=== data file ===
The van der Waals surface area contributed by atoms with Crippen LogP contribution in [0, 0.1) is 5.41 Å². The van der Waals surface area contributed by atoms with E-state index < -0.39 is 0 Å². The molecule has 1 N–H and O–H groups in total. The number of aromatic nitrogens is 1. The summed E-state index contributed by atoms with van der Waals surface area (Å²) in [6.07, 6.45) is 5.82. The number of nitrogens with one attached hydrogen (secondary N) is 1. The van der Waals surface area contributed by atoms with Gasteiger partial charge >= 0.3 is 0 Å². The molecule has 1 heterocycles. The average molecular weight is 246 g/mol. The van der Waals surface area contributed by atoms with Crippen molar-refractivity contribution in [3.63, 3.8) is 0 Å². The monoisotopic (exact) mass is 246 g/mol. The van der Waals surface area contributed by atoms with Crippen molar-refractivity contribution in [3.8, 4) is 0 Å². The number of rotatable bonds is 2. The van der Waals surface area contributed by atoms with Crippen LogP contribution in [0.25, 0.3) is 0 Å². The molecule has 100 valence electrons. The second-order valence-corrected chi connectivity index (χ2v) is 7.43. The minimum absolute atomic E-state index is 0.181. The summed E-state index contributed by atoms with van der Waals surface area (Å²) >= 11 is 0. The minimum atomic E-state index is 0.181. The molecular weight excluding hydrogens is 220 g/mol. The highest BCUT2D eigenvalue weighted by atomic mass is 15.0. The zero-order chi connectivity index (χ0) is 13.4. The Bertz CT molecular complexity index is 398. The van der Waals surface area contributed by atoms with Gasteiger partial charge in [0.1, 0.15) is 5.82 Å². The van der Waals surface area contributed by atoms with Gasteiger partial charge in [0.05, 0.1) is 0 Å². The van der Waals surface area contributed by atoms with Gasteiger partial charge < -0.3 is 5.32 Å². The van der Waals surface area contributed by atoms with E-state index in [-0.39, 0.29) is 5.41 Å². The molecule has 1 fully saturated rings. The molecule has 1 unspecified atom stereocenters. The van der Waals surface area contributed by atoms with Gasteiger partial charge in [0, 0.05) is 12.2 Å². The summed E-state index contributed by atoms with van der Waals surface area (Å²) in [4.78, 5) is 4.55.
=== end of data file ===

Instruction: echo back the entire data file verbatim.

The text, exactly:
The van der Waals surface area contributed by atoms with Crippen LogP contribution in [0, 0.1) is 5.41 Å². The van der Waals surface area contributed by atoms with E-state index < -0.39 is 0 Å². The molecule has 1 N–H and O–H groups in total. The number of aromatic nitrogens is 1. The summed E-state index contributed by atoms with van der Waals surface area (Å²) in [6.07, 6.45) is 5.82. The number of nitrogens with one attached hydrogen (secondary N) is 1. The van der Waals surface area contributed by atoms with Gasteiger partial charge >= 0.3 is 0 Å². The molecule has 1 heterocycles. The average molecular weight is 246 g/mol. The van der Waals surface area contributed by atoms with Crippen molar-refractivity contribution in [3.63, 3.8) is 0 Å². The monoisotopic (exact) mass is 246 g/mol. The van der Waals surface area contributed by atoms with Crippen molar-refractivity contribution in [3.8, 4) is 0 Å². The number of rotatable bonds is 2. The van der Waals surface area contributed by atoms with Crippen LogP contribution in [0.25, 0.3) is 0 Å². The molecule has 100 valence electrons. The second-order valence-corrected chi connectivity index (χ2v) is 7.43. The minimum absolute atomic E-state index is 0.181. The summed E-state index contributed by atoms with van der Waals surface area (Å²) >= 11 is 0. The minimum atomic E-state index is 0.181. The molecular weight excluding hydrogens is 220 g/mol. The highest BCUT2D eigenvalue weighted by atomic mass is 15.0. The zero-order chi connectivity index (χ0) is 13.4. The Bertz CT molecular complexity index is 398. The van der Waals surface area contributed by atoms with Gasteiger partial charge in [0.1, 0.15) is 5.82 Å². The van der Waals surface area contributed by atoms with Gasteiger partial charge in [0.05, 0.1) is 0 Å². The van der Waals surface area contributed by atoms with Gasteiger partial charge < -0.3 is 5.32 Å². The van der Waals surface area contributed by atoms with E-state index in [-0.39, 0.29) is 5.41 Å². The molecule has 1 fully saturated rings. The molecule has 1 unspecified atom stereocenters. The van der Waals surface area contributed by atoms with Gasteiger partial charge in [0, 0.05) is 12.2 Å². The summed E-state index contributed by atoms with van der Waals surface area (Å²) in [4.78, 5) is 4.55.